Aims: Recent reports have suggested that patients with heart failure (HF) have an altered gut microbiota composition; however, associations with diet remain largely uninvestigated. We aimed to explore differences in the gut microbiota between patients with HF with reduced ejection fraction and healthy controls, focusing on associations with diet and disease severity.
Methods and results: The microbiota composition of two cross-sectional cohorts (discovery, n = 40 and validation, n = 44) of patients with systolic HF and healthy controls (n = 266) was characterized by sequencing of the bacterial 16S rRNA gene. The overall microbial community (beta diversity) differed between patients with HF and healthy controls in both cohorts (P < 0.05). Patients with HF had shifts in the major bacterial phyla, resulting in a lower Firmicutes/Bacteroidetes (F/B) ratio than controls (P = 0.005). Patients reaching a clinical endpoint (listing for heart transplant or death) had lower bacterial richness and lower F/B ratio than controls (P < 0.01). Circulating levels of trimethylamine-N-oxide were associated with meat intake (P = 0.016), but not with gut microbiota alterations in HF. Low bacterial richness and low abundance of several genera in the Firmicutes phylum were associated with low fibre intake.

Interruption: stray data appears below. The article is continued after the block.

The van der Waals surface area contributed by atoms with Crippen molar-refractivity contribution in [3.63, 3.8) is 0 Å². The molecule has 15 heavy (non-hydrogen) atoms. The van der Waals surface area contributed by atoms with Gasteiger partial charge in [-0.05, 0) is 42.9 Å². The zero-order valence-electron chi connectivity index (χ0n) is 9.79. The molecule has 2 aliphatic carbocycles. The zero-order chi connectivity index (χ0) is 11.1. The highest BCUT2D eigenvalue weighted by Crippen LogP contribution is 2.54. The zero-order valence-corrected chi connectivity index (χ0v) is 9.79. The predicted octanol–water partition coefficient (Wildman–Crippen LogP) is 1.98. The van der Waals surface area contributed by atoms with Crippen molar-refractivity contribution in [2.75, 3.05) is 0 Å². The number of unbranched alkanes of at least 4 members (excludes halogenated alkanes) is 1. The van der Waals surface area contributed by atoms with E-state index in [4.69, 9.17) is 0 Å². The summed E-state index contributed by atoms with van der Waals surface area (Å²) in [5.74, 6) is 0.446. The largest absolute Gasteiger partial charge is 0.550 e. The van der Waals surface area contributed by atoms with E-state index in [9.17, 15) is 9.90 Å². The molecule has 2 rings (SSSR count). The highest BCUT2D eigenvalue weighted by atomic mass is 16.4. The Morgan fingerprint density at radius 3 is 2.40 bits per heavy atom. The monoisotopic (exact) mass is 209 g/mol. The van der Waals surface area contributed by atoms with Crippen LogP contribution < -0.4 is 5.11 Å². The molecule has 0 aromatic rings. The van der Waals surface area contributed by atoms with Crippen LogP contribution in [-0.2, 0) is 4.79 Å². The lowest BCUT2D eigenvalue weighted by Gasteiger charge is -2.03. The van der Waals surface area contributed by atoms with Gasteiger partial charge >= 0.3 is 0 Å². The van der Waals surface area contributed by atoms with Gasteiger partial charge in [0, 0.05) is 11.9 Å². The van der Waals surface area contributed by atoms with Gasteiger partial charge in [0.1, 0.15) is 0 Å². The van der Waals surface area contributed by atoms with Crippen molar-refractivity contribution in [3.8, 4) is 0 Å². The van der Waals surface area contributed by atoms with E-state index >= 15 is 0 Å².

Conclusions: The gut microbiota in HF was characterized by decreased F/B ratio and reduced bacterial diversity associated with clinical outcome. The gut microbiota alterations in HF were partly related to low fibre intake, emphasizing the importance of diet as a covariate in future studies. Our data could provide a rationale for targeting the gut microbiota in HF with high-fibre diet.
Keywords: Clinical outcome; Dysbiosis; Fibre intake; Gut leakage; Heart failure; Microbiota.
© 2020 The Authors. ESC Heart Failure published by John Wiley & Sons Ltd on behalf of the European Society of Cardiology.